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Peru
Practice Relating to Rule 7. The Principle of Distinction between Civilian Objects and Military Objectives
Section E. Attacks against civilian means of transportation
Peru’s IHL Manual (2004) states:
(a) Enemy merchant vessels
(1) Enemy merchant vessels may only be attacked if they meet the definition of a military objective.
(3) Any attack on these vessels must comply with the basic rules of international humanitarian law, the requirement to distinguish between protected persons and objects and military objectives and the conditions that must be met for an object to be considered a military objective.
(b) Enemy civil aircraft
(1) Enemy civil aircraft may only be attacked if they meet the definition of a military objective.
(3) Any attack on these aircraft must comply with the basic rules of international humanitarian law, the requirement to distinguish between protected persons and objects and military objectives and the conditions that must be met for an object to be considered a military objective. 
Peru, Manual de Derecho Internacional Humanitario para las Fuerzas Armadas, Resolución Ministerial Nº 1394-2004-DE/CCFFAA/CDIH-FFAA, Lima, 1 December 2004, § 130.a.(1) and (3) and b.(1) and (3).
Peru’s IHL and Human Rights Manual (2010) states:
120. Enemy vessels and aircraft which benefit from immunity against attack
a. The following classes of enemy vessels cannot be attacked:
(5) Passenger ships if they only transport civilian passengers.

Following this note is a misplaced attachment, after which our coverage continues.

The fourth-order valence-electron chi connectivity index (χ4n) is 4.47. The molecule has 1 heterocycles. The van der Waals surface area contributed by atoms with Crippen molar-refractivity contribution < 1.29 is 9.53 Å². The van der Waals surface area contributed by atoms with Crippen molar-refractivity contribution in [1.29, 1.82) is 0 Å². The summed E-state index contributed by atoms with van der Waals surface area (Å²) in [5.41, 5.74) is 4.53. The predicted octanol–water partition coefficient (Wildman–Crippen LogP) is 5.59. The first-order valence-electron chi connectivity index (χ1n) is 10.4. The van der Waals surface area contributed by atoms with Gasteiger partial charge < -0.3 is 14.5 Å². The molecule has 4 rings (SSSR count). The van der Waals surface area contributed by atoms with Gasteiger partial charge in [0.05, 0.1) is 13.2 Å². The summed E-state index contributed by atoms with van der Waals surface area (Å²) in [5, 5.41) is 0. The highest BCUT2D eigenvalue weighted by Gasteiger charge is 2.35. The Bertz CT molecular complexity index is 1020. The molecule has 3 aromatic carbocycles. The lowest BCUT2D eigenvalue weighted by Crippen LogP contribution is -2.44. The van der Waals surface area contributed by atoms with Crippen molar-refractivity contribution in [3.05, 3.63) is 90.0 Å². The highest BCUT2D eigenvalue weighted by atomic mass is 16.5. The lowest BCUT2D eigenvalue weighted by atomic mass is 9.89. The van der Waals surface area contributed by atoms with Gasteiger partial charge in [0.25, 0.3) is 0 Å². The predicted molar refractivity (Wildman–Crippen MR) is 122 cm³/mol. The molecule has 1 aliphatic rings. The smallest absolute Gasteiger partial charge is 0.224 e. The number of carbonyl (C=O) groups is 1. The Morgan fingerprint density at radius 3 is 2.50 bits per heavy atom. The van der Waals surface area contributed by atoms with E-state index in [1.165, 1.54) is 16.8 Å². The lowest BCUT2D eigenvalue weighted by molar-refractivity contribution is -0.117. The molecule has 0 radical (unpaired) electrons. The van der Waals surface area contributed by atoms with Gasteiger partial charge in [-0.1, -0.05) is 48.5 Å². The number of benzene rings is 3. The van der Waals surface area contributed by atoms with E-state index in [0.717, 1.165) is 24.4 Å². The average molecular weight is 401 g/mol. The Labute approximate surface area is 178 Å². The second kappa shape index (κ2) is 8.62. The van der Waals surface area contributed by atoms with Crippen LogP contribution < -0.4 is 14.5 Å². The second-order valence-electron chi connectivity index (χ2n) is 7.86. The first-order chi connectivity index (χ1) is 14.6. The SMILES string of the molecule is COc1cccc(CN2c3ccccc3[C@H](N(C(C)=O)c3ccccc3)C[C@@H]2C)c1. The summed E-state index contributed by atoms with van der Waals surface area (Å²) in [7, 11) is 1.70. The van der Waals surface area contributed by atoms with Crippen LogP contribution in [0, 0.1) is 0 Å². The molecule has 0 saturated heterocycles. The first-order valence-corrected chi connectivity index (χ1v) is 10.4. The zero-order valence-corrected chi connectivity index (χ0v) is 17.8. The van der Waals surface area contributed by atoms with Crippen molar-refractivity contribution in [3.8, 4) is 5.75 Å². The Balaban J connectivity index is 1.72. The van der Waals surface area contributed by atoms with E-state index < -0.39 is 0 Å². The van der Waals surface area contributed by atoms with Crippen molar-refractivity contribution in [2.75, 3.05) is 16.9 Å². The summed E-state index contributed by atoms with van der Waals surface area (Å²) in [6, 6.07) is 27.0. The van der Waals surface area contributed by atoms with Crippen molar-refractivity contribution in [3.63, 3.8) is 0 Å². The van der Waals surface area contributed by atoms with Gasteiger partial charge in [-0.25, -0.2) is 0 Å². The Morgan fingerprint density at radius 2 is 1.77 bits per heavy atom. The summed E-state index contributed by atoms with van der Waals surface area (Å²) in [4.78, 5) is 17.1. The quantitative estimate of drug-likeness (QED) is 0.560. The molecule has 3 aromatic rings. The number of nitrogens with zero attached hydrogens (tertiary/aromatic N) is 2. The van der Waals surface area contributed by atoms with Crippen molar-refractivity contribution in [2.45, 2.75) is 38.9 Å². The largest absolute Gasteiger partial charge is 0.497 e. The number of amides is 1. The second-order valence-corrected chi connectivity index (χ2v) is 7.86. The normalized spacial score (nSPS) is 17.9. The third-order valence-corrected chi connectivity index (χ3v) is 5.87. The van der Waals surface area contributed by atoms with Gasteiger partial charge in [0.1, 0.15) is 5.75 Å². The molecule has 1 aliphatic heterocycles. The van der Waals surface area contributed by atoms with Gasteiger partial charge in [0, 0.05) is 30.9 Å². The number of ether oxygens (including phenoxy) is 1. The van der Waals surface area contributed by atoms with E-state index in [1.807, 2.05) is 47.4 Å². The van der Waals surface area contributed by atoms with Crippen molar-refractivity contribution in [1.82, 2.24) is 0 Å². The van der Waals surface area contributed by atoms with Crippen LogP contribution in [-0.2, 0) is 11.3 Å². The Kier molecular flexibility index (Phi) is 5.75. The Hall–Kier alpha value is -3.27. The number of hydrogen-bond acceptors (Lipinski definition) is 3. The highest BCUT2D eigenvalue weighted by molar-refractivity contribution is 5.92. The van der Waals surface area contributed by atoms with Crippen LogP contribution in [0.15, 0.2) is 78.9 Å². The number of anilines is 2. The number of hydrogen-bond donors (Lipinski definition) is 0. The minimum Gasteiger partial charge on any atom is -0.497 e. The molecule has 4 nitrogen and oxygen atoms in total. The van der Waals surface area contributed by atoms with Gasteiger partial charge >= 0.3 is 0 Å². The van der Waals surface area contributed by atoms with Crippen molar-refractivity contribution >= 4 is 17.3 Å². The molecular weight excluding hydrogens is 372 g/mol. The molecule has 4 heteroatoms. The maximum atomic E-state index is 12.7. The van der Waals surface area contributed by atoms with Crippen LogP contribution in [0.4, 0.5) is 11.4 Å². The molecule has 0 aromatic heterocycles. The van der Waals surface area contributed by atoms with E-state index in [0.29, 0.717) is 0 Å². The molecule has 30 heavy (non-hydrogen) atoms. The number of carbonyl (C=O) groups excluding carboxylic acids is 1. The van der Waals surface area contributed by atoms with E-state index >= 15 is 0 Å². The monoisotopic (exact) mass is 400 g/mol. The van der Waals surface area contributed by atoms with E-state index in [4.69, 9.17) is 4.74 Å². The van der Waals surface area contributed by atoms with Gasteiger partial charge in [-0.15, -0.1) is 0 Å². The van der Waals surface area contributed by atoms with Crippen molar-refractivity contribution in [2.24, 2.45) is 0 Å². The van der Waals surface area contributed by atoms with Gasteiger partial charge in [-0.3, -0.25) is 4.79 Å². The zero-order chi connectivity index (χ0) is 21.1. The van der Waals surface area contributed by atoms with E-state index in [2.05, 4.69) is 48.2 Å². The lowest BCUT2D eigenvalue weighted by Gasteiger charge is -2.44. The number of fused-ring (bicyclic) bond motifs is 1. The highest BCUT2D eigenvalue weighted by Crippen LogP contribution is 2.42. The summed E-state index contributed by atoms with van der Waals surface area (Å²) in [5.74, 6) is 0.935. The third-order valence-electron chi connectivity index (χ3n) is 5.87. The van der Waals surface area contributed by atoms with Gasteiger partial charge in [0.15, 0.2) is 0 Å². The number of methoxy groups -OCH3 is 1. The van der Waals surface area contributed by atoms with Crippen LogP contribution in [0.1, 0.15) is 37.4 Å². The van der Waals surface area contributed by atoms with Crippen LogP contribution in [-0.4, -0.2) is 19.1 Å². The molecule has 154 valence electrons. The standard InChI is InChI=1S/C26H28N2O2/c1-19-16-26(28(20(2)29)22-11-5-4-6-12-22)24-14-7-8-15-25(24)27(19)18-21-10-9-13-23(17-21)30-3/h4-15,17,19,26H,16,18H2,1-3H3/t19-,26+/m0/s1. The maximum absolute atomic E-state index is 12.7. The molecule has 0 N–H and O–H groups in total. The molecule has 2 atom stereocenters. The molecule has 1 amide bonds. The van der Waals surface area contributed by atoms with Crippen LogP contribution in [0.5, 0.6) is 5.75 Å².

121. Other enemy vessels and aircraft
a. Enemy merchant vessels
(1) Enemy merchant vessels may only be attacked if they meet the definition of a military objective.
b. Enemy civil aircraft
(1) Enemy civil aircraft may only be attacked if they meet the definition of a military objective.
(3) Any attack on these aircraft must comply with the basic rules of International Humanitarian Law (IHL), the requirement to distinguish between protected persons and objects and military objectives and the conditions that must be met for an object to be considered a military objective. 
Peru, Manual de Derecho Internacional Humanitario y Derechos Humanos para las Fuerzas Armadas, Resolución Ministerial No. 049-2010/DE/VPD, Lima, 21 May 2010, § 120(a)(5), p. 310, § 121(a)(1), p. 312, and § 121(b)(1) and (3), p. 313.
The Report on the Practice of Peru refers to a scholar who wrote that in 1879, during a conflict against Chile, a Peruvian admiral refused, on humanitarian grounds, to attack an enemy vessel that he believed to be a transport ship. 
Report on the Practice of Peru, 1998, Chapter 1.3, referring to E. Angeles Figueroa, El Derecho Internacional Humanitario y los Conflictos Armados, Lima, 1992, pp. 119–120.